One of the most enjoyable aspects of Japanese cuisine is how it stimulates the senses: exquisite presentation, delicious taste, enticing aroma, distinctive texture and unique sound.

The last one stands out most in comparison with Western food culture. While the sounds involved in the consumption of food are minimized in the West, for fear of embarrassment, they are celebrated in Japan — consider the noisy sound made when Japanese slurp noodles: tsuru tsuru (ツルツル).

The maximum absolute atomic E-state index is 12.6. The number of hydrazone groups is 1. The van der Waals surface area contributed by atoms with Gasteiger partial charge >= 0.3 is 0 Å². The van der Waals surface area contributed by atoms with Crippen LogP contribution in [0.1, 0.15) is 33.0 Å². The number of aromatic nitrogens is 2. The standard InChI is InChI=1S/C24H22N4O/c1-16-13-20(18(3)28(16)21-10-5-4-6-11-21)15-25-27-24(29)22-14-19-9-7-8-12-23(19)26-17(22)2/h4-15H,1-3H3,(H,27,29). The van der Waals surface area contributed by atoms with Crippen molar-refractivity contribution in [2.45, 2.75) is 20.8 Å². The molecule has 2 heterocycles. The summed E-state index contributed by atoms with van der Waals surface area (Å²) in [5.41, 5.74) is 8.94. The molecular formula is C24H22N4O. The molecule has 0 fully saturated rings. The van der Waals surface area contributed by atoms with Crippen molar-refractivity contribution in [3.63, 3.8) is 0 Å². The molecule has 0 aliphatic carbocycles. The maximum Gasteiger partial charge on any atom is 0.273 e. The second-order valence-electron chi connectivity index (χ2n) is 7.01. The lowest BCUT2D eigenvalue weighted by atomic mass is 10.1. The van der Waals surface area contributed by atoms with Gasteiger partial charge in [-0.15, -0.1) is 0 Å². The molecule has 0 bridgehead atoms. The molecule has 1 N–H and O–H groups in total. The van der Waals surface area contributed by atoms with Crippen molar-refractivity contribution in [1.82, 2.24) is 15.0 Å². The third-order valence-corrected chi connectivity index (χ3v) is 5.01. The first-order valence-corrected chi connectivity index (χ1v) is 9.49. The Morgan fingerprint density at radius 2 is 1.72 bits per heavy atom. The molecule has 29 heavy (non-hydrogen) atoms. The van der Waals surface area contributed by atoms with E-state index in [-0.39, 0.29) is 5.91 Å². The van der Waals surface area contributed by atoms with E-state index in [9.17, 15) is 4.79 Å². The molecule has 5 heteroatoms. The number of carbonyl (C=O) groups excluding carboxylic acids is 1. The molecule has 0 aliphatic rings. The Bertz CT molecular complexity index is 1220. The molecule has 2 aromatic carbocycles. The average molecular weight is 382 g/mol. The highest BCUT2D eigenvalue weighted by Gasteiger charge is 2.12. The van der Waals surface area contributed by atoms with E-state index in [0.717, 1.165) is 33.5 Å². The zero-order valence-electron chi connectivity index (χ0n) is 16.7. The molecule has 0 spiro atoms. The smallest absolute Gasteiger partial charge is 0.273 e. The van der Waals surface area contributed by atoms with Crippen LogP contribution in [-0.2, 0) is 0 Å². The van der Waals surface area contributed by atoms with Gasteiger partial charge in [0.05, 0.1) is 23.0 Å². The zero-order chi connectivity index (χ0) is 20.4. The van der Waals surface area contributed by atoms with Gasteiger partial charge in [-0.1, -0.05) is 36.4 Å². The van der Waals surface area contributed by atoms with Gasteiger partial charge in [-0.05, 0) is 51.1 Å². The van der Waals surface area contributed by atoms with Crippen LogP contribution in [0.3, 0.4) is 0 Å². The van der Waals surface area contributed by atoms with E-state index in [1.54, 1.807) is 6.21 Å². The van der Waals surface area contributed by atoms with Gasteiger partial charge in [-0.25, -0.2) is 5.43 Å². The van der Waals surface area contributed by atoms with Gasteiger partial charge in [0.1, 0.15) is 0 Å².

The Japanese language is filled with words that imitate the sounds we make when eating. I learned many of them several years ago as a sommelier at Nihonbashi's Takashimaya department store, where colleagues would use them when talking to customers. I too began using this specialized vocabulary to sell wine. A very drinkable low-alcohol wine is one you can gabu gabu nomu (ガブガブ飲む, drink heartily) — reproducing the sound of gulping it. One that is a bit fizzy is shuwa shuwa (シュワシュワ), while a sweet, cloying dessert wine is beta beta(ベタベタ) — from the word bettari (べったり, sticky).